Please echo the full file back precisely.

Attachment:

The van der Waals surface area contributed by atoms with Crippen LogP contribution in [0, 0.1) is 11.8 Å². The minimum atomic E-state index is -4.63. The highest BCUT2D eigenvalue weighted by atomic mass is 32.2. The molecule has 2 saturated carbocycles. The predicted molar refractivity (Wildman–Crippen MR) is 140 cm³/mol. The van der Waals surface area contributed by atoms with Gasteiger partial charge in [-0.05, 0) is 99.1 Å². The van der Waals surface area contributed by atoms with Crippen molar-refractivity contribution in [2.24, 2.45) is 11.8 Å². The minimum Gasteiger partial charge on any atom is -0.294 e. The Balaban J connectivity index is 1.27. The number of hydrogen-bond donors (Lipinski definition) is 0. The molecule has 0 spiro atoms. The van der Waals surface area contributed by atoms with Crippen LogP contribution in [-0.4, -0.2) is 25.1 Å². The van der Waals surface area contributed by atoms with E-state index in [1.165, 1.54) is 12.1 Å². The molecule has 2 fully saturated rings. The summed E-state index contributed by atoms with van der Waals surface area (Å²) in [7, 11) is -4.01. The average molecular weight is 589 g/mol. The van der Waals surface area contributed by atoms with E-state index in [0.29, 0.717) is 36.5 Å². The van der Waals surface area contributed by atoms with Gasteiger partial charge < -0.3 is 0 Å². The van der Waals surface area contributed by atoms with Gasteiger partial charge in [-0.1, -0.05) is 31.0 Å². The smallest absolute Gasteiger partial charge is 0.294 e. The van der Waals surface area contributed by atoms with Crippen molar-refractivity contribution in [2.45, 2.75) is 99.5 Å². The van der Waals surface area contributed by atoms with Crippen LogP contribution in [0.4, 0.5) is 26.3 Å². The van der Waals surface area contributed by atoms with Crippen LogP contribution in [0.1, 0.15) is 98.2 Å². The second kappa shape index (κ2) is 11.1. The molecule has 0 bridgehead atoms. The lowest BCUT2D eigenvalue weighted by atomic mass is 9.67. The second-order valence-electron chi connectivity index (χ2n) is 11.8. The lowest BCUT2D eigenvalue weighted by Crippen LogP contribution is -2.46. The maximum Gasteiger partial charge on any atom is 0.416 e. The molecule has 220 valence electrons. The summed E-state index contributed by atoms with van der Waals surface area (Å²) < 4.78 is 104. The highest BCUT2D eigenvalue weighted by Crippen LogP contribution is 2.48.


The van der Waals surface area contributed by atoms with Crippen LogP contribution in [0, 0.1) is 11.8 Å². The minimum atomic E-state index is -4.63. The highest BCUT2D eigenvalue weighted by atomic mass is 32.2. The molecule has 2 saturated carbocycles. The predicted molar refractivity (Wildman–Crippen MR) is 140 cm³/mol. The van der Waals surface area contributed by atoms with Gasteiger partial charge in [-0.05, 0) is 99.1 Å². The van der Waals surface area contributed by atoms with Crippen molar-refractivity contribution in [2.24, 2.45) is 11.8 Å². The minimum Gasteiger partial charge on any atom is -0.294 e. The Balaban J connectivity index is 1.27. The number of hydrogen-bond donors (Lipinski definition) is 0. The molecule has 0 spiro atoms. The van der Waals surface area contributed by atoms with Crippen LogP contribution in [-0.4, -0.2) is 25.1 Å². The van der Waals surface area contributed by atoms with E-state index in [1.165, 1.54) is 12.1 Å². The molecule has 2 fully saturated rings. The summed E-state index contributed by atoms with van der Waals surface area (Å²) in [7, 11) is -4.01. The average molecular weight is 589 g/mol. The van der Waals surface area contributed by atoms with E-state index in [0.29, 0.717) is 36.5 Å². The van der Waals surface area contributed by atoms with Gasteiger partial charge < -0.3 is 0 Å². The van der Waals surface area contributed by atoms with Gasteiger partial charge in [-0.1, -0.05) is 31.0 Å². The smallest absolute Gasteiger partial charge is 0.294 e. The van der Waals surface area contributed by atoms with Crippen molar-refractivity contribution in [2.45, 2.75) is 99.5 Å². The van der Waals surface area contributed by atoms with Crippen LogP contribution in [0.4, 0.5) is 26.3 Å². The van der Waals surface area contributed by atoms with Crippen LogP contribution in [0.1, 0.15) is 98.2 Å². The second kappa shape index (κ2) is 11.1. The molecule has 0 bridgehead atoms. The lowest BCUT2D eigenvalue weighted by atomic mass is 9.67. The second-order valence-electron chi connectivity index (χ2n) is 11.8. The lowest BCUT2D eigenvalue weighted by Crippen LogP contribution is -2.46. The maximum Gasteiger partial charge on any atom is 0.416 e. The molecule has 220 valence electrons. The summed E-state index contributed by atoms with van der Waals surface area (Å²) < 4.78 is 104. The highest BCUT2D eigenvalue weighted by Crippen LogP contribution is 2.48.